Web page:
Esophagogastrectomy is a surgical procedure in which a section of diseased esophagus is removed, along with part of the stomach and neighboring lymph nodes. The remaining piece of the esophagus is then reattached to the remaining stomach.
Esophagogastrectomy is performed to treat cancer of the esophagus. There are two types of esophageal cancer: squamous cell and adenocarcinoma. Squamous cell cancer of the esophagus used to be the most common type, but now is only responsible for fewer than 50% of cases of esophageal cancer. Squamous cell cancer occurs when the cells of the esophageal lining convert into malignant cells. This type of esophageal cancer is more common in white patients. Adenocarcinoma of the esophagus often follows a condition called Barret’s esophagus, in which the lower cells of the esophagus convert into cells resembling the glandular cells of the stomach. Over time, these abnormal Barret’s cells have the potential of converting into truly malignant cells. Adenocarcinoma of the esophagus is the more common type of esophageal cancer in African-American patients.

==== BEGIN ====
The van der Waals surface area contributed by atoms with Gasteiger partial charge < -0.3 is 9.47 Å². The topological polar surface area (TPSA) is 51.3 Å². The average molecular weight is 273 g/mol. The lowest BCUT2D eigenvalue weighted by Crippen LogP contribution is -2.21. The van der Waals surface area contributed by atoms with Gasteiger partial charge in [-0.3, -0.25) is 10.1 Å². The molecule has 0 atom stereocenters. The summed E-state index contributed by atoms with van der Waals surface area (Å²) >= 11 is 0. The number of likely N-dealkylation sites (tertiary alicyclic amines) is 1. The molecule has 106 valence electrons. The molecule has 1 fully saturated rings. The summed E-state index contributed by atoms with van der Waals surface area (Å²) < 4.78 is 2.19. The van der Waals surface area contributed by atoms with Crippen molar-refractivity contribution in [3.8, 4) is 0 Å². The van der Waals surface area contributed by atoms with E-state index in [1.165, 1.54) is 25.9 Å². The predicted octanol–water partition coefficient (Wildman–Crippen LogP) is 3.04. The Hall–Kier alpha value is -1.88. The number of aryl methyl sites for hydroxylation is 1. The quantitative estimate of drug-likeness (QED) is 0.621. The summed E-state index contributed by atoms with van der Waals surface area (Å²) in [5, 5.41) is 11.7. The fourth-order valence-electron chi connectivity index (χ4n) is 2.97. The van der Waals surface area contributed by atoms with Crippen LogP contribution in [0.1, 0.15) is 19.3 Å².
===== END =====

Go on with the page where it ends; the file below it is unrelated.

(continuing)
Men are three to four times more likely to develop esophageal cancer than are women, and African-Americans are about 50% more likely to develop the condition. According to the American Cancer Society, about 16,470 new cases of esophageal cancer will be diagnosed in the United States in 2008, and the disease will be responsible for about 14,280 deaths. The disease is much more common in other countries, such as Iran, northern China, India, and southern Africa, where rates are between ten and 100 times as high as they are in the United States. Still, esophageal cancer rates among white men in Western countries are increasing steadily, at a rate of about 2% per year; the rate has held steady among white women. Among patients diagnosed at all stages of esophageal cancer, five-year survival rates are about 18% in white patients and 11% in African-American patients.
Patients who are taking blood thinners, aspirin, or nonsteroidal anti-inflammatory medications may need to discontinue their use in advance of the test, to avoid increasing the risk of bleeding.